Rupert Murdoch (L), Chairman and CEO of News Corp. and John Witherow (R), Editor of the Sunday Times of London, leave the funeral of slain Times of London correspondent Marie Colvin, at St. Dominic's Catholic Church on March 12, 2012 in Oyster Bay, New York. Colvin was killed in Syria along with French photographer Remi Ochlik as the two were covering the violence in the city of Homs on February 22. AFP PHOTO/Stan HONDA (Photo credit should read STAN HONDA/AFP/Getty Images)

  • The First Editions Of The Sun On Sunday Hit The Newstands

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  • The First Editions Of The Sun On Sunday Hit The Newstands

    BROXBOURNE, UNITED KINGDOM - FEBRUARY 25: Rupert Murdoch, Chairman and CEO of News Corporation, arrives to oversee the first editions of the 'The Sun On Sunday' newspaper coming off the priniting press on February 25, 2012 in Broxbourne, England. Around 3 million copies of 'The Sun On Sunday', the first ever Sunday edition of News International's daily tabloid newspaper 'The Sun', are due to go on sale on Sunday February 26, 2012. News Corporation CEO Rupert Murdoch, who has flown into the UK to oversee the launch, said he would be 'very happy' if sales of his new paper exceed two million copies and enjoyed similar success to the 'News Of The World', its defunct predecessor. (Photo by John Stillwell - WPA Pool/Getty Images)

  • Rupert Murdoch Sighting In London

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  • 69th Annual Golden Globe Awards - Arrivals

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  • Rupert Murdoch Delivers Keynote At The National Summit On Education Reform

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  • Rupert Murdoch Delivers Keynote At The National Summit On Education Reform

    SAN FRANCISCO, CA - OCTOBER 14: News Corp. CEO Rupert Murdoch pauses as he delivers a keynote address at the National Summit on Education Reform on October 14, 2011 in San Francisco, California. Rupert Murdoch was the keynote speaker at the two-day National Summit on Education Reform. (Photo by Justin Sullivan/Getty Images)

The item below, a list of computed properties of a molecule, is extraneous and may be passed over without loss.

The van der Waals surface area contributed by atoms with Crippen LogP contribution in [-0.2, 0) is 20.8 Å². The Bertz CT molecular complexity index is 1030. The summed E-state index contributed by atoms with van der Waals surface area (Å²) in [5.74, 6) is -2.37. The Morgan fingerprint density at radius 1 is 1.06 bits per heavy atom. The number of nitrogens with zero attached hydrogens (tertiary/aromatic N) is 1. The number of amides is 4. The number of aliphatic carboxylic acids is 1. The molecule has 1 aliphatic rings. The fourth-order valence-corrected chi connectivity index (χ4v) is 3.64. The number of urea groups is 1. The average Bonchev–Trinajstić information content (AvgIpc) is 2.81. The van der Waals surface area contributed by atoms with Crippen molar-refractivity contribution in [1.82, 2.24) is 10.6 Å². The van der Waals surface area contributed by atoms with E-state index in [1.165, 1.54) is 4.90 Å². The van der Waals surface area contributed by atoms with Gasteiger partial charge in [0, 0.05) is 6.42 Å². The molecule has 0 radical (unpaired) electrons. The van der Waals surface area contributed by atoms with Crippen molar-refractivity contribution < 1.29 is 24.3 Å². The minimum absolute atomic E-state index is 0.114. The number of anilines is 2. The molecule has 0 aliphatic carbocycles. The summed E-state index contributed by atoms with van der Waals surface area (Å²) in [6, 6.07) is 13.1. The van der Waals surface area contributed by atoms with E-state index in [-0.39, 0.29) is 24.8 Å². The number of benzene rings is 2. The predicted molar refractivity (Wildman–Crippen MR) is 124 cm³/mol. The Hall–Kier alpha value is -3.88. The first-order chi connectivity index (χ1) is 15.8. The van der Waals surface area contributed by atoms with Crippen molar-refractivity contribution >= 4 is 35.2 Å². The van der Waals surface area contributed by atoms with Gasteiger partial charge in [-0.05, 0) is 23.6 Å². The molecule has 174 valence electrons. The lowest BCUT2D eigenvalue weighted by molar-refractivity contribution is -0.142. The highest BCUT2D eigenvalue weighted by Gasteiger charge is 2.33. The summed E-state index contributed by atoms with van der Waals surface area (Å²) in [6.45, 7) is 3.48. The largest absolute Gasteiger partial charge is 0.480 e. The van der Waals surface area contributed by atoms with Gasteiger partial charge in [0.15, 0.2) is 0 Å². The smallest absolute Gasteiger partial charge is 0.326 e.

• Occupy Wall Street Protestors March Down New York's Fifth Avenue

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  • The generval view shows newspapers in Me

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  • News Corporation Chief Rupert Murdoch re

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  • Leveson Inquiry

    Lachlan Murdoch leaving his father Rupert's home in Mayfair, central London as his brother James, gives evidence to the Leveson Inquiry into press standards.

  • Rupert Murdoch with Queen Elizabeth II in 1985

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  • Rupert Murdoch with Princess Diana

    Diana, Princess of Wales with Rupert Murdoch, proprietor of The Times, as she arrived at Hampton Court Palace to attend a gala evening to celebrate the newspaper's bicentenary.

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    Newspaper proprietor Rupert Murdoch holds copies of the Sun at his new high technology print works in Wapping, East London.

  • Thatcher papers on show

    BLACK AND WHITE ONLY. File photo dated 22/01/1981 of Rupert Murdoch at a press conference in London, discussing the future of The Times newspaper.

  • New Sunday Sun tabloid

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  • Margaret Thatcher, Rupert Murdoch

    FILE - In this Nov. 14, 1991, file photo, Margaret Thatcher accepts the United Cerebral Palsy of New York's 37th Annual Humanitarian Award in New York from Rupert Murdoch. (AP Photo/Mike Albans, File)